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# representants of quadratic residues

Theorem. Let $p$ be a positive odd prime number. Then the integers

$\displaystyle 1^{2},\,2^{2},\,\ldots,\,\left(\frac{p\!-\!1}{2}\right)^{{\!2}}$ | (1) |

constitute a complete representant system of incongruent quadratic residues modulo $p$. Accordingly, there are $\frac{p\!-\!1}{2}$ quadratic residues and equally many nonresidues modulo $p$.

*Proof.* Firstly, the numbers (1), being squares, are quadratic residues modulo $p$. Secondly, they are incongruent, because a congruence $a^{2}\equiv b^{2}\;\;(\mathop{{\rm mod}}p)$ would imply

$p\mid a\!+\!b\quad\mbox{or}\quad p\mid a\!-\!b,$ |

which is impossible when $a$ and $b$ are different integers among $1,\,2,\,\ldots,\,\frac{p\!-\!1}{2}$. Third, if $c$ is any quadratic residue modulo $p$, and therefore the congruence $x^{2}\equiv c\;\;(\mathop{{\rm mod}}p)$ has a solution $x$, then $x$ is congruent with one of the numbers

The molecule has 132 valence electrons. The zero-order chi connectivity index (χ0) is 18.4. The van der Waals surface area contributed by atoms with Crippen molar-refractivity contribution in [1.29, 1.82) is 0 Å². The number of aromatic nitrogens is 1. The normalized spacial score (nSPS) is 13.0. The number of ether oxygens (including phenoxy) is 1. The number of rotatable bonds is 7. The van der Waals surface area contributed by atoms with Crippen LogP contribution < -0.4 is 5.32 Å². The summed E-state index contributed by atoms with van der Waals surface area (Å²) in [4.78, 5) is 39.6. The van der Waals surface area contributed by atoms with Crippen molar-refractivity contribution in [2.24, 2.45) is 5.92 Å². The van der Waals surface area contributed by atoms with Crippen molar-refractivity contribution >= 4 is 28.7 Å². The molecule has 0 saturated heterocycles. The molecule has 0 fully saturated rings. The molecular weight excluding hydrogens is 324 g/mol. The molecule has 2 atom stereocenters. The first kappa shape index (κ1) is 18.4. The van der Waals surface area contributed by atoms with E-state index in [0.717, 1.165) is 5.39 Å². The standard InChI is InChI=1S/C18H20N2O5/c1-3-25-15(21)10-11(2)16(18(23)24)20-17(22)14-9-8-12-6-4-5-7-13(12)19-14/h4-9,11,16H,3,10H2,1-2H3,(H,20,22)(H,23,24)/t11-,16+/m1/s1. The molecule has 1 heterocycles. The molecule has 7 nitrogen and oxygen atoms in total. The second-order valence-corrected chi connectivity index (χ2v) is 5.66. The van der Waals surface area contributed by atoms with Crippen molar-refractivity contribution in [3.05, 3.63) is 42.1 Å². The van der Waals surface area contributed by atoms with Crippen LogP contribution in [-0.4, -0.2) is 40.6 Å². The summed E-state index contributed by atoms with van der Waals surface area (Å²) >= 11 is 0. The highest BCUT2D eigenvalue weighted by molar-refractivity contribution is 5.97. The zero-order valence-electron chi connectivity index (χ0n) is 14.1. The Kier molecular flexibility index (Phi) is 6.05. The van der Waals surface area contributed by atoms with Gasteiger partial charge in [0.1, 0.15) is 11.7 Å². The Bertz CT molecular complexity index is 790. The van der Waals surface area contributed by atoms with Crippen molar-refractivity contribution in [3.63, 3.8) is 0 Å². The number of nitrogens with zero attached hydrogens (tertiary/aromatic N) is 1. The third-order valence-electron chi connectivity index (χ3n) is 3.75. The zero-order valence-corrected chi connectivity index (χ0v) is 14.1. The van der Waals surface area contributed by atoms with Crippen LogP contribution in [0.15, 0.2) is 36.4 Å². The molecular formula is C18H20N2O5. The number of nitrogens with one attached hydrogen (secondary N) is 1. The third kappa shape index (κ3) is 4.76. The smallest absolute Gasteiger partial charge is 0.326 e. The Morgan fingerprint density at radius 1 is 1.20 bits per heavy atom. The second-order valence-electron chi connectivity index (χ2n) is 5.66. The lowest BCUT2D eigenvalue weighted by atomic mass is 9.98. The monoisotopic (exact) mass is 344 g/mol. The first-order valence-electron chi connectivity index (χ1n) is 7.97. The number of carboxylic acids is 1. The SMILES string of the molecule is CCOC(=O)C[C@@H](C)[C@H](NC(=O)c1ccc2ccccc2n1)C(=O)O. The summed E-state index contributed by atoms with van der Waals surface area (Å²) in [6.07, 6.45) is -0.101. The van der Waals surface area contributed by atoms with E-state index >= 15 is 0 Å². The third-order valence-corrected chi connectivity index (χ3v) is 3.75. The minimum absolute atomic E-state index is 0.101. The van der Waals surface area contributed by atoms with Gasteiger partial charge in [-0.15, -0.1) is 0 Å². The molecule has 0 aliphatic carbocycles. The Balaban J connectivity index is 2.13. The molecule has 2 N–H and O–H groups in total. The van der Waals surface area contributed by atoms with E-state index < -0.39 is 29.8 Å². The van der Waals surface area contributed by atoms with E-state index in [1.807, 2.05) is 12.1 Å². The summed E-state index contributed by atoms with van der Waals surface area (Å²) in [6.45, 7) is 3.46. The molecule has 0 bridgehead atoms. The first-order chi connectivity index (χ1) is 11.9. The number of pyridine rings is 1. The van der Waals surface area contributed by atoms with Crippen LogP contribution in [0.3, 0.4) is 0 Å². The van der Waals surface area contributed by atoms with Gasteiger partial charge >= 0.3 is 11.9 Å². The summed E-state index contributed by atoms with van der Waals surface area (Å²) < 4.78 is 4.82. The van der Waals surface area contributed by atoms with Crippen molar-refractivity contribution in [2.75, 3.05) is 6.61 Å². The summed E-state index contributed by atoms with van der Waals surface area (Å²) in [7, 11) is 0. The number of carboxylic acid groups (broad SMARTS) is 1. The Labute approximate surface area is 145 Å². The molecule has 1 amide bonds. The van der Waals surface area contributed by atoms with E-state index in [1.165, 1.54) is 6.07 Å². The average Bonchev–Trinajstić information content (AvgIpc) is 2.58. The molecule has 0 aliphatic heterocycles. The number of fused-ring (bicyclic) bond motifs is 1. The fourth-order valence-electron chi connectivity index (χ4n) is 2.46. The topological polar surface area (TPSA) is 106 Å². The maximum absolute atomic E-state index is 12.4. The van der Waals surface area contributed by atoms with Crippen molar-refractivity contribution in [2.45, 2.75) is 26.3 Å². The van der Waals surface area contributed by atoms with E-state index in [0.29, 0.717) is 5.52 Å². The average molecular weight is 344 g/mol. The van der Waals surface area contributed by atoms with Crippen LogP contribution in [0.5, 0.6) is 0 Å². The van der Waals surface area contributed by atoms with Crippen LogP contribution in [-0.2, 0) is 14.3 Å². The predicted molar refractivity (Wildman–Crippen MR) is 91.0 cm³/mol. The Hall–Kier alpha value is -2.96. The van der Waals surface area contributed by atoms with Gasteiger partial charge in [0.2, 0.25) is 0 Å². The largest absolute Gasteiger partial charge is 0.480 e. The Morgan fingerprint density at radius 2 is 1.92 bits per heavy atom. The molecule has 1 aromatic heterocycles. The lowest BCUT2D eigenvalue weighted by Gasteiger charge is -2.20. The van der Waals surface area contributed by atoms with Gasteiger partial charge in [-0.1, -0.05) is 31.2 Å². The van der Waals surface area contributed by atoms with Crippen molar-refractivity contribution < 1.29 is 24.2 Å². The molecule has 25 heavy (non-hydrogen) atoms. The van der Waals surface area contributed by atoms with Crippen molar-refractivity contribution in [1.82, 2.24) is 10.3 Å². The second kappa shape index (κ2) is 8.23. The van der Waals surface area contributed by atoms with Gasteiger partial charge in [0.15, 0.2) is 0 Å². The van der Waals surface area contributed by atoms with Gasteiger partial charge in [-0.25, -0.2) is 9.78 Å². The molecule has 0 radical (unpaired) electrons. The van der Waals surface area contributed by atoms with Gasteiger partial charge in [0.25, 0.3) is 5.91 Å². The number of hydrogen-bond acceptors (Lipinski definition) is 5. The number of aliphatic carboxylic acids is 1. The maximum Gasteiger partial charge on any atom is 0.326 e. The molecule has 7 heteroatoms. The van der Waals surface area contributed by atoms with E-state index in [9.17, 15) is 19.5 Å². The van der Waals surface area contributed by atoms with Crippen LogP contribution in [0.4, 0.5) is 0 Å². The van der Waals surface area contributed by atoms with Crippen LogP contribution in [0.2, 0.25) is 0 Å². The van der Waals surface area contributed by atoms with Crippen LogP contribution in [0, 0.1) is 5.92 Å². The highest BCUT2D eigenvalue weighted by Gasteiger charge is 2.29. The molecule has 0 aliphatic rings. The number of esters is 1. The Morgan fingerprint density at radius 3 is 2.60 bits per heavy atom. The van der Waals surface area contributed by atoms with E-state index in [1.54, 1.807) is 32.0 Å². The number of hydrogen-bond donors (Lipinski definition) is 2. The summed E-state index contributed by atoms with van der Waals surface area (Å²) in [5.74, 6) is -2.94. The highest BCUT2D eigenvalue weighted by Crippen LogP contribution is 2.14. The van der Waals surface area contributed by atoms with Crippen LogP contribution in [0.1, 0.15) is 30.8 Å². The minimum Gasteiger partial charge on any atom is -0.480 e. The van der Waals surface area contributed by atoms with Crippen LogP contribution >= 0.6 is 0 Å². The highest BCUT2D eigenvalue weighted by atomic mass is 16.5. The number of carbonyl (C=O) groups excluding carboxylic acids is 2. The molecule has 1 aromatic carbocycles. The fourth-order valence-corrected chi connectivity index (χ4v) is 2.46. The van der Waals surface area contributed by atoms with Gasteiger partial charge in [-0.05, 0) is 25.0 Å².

$\pm 1,\,\pm 2,\,\ldots,\,\pm\frac{p\!-\!1}{2}$ |

which form a reduced residue system modulo $p$ (see absolutely least remainders). Then $x^{2}$ and $c$ are congruent with one of the numbers (1).

## Mathematics Subject Classification

11A15*no label found*

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